Nonsense. The main problem with legitimate offerings isn’t that they have a price tag. It’s that the product they’re selling is itself inferior.

Most people who pirate will happily pay a reasonable amount for content if they can get it legitimately and conveniently. The ones who won’t will pirate no matter what anyone does, so spending any time or energy on them is pointlessly wasting time and energy.

Anonymoussays:

Re: Re: Re: Re: Re: Re: Not yet implemented, only forward-looking innovation!

You can’t compete with FREE

Tell that to Aquafina, Deer Park, Dasani, Culligan, Evian, Fiji, Nestl?, Poland Spring, and every other bottled water company that exists.

Of course one could argue that bottled water price is reasonable, and that the quality is superior.

John Fendersonsays:

Re: Re: Re:2 Re: Re: Re: Re: Not yet implemented, only forward-looking innovation!

Of course one could argue that bottled water price is reasonable, and that the quality is superior.

One could, but then one would be demonstrably incorrect on both counts. Bottled water is insanely expensive and of lower quality (in terms of safety and purity) than almost all tap water in the US.

But that supports the argument even more: it’s not just possible to compete with free, it’s possible to compete with free when you have an inferior product as long as you’re meeting other needs better.

Witness Netflix.

Rikuosays:

Re: Re: Re: Re: Re: Re: Not yet implemented, only forward-looking innovation!

“SO, IF one is going to get THE SPECIFIC PRODUCT for which there is NO substitute, then NO PAYING OPTION CAN EVER BE AS GOOD AS PIRACY! You can’t compete with FREE when it’s your own product!”

False. The shows I watch are done by Youtubers, and thus, are available for free. Think ThatGuyWithTheGlasses.com and others. They produce their shows, they have high production quality, roll them out on a regular schedule and I can view them for free on their website.
Now, of course, I could simply download all their shows and watch off of my hard drive, or watch them on other websites or on other YB channels, but no, I choose to disable Adblocker for them and watch through their website. Whenever one of these stars comes to Ireland, I make sure to go to whatever convention they’re at, and buy whatever merchandise they’re selling, and attend their panels.

So…tell me again how their free shows are ruining them?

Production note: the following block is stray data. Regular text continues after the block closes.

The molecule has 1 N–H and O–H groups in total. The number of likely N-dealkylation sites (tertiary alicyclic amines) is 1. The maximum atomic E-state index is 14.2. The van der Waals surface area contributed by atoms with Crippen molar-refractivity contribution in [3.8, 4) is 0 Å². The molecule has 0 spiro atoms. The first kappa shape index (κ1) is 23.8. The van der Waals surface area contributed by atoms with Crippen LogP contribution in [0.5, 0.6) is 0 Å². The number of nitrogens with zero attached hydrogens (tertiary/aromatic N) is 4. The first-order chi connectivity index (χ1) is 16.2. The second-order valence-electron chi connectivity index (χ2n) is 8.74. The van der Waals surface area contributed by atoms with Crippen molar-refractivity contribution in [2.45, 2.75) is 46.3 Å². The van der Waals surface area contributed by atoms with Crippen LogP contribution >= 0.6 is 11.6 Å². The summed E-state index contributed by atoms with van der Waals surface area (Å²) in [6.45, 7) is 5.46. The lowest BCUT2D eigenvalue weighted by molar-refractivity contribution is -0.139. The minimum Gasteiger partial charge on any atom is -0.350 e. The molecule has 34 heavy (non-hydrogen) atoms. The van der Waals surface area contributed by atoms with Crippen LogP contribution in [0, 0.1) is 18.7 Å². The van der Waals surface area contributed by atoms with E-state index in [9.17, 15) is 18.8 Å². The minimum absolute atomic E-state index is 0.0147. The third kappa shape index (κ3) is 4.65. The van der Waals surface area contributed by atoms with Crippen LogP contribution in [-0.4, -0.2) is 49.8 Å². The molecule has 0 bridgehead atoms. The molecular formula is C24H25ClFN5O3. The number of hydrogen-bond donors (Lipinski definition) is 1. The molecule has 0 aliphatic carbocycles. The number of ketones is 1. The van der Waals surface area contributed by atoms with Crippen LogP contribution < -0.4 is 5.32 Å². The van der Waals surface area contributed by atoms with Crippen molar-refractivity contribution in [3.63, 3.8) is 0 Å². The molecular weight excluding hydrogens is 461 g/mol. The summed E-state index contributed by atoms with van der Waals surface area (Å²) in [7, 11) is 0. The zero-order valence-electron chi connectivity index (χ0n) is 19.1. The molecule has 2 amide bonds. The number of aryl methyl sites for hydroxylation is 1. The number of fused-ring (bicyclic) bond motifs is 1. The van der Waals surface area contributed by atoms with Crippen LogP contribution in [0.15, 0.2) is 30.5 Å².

S. T. Stonesays:

Re: Re: Not yet implemented, only forward-looking innovation!

First, why don’t you hail it instead of living in the past?

It might have something to do with Comcast/NBC Universal planning to spy on its userbase on a far deeper (and far more intrusive) level than you’ve accused Google of doing in the past.

At the technically-feasible worst, Google spies on your emails, blogs, and such. It doesn’t spy on your actual Internet traffic, and Comcast seems to want to do exactly that.

there’s plenty of DEMAND for their products, so all that remains is to get money from each and every consumer

This plan won’t get that money from every consumer. This plan will likely stop the most determined pirates for about five minutes; you forget that innovation begets innovation, and should Comcast actually go through with this plan, you can bet that people who don’t want Comcast spying on their web traffic (pirates or not) will work to find a way to stop or route around that spyware.

And even if it did manage to turn a few pirates into consumers, do you think the potential revenue would outweigh the final cost of a plan to spy on every customer’s Internet traffic?

Quit living in the past and objecting to disruptive tech.

I don’t see how this plan qualifies as ?disruptive tech?, considering it won?t change much of anything, will end up routed around or stopped before any actual disruption takes place, and will do nothing to alter the landscape of content creation, distribution, and monetization.

You use that phrase ?disruptive tech?, but I do not think it means what you think it means.

You have in the past said that piracy would reduce if consumers were made aware of legal options

On my birthday, Techdirt posted an article that laid out the best way to reduce piracy: offering good legal alternatives.

Hulu?well, while I consider it a fine service, it doesn’t really offer the same convenience that piracy does. (You still have to view ads even when you pay for Hulu Plus, after all.) Neither does Ultraviolet or any of the other cloud-based, DRM-laden services that movie companies offer.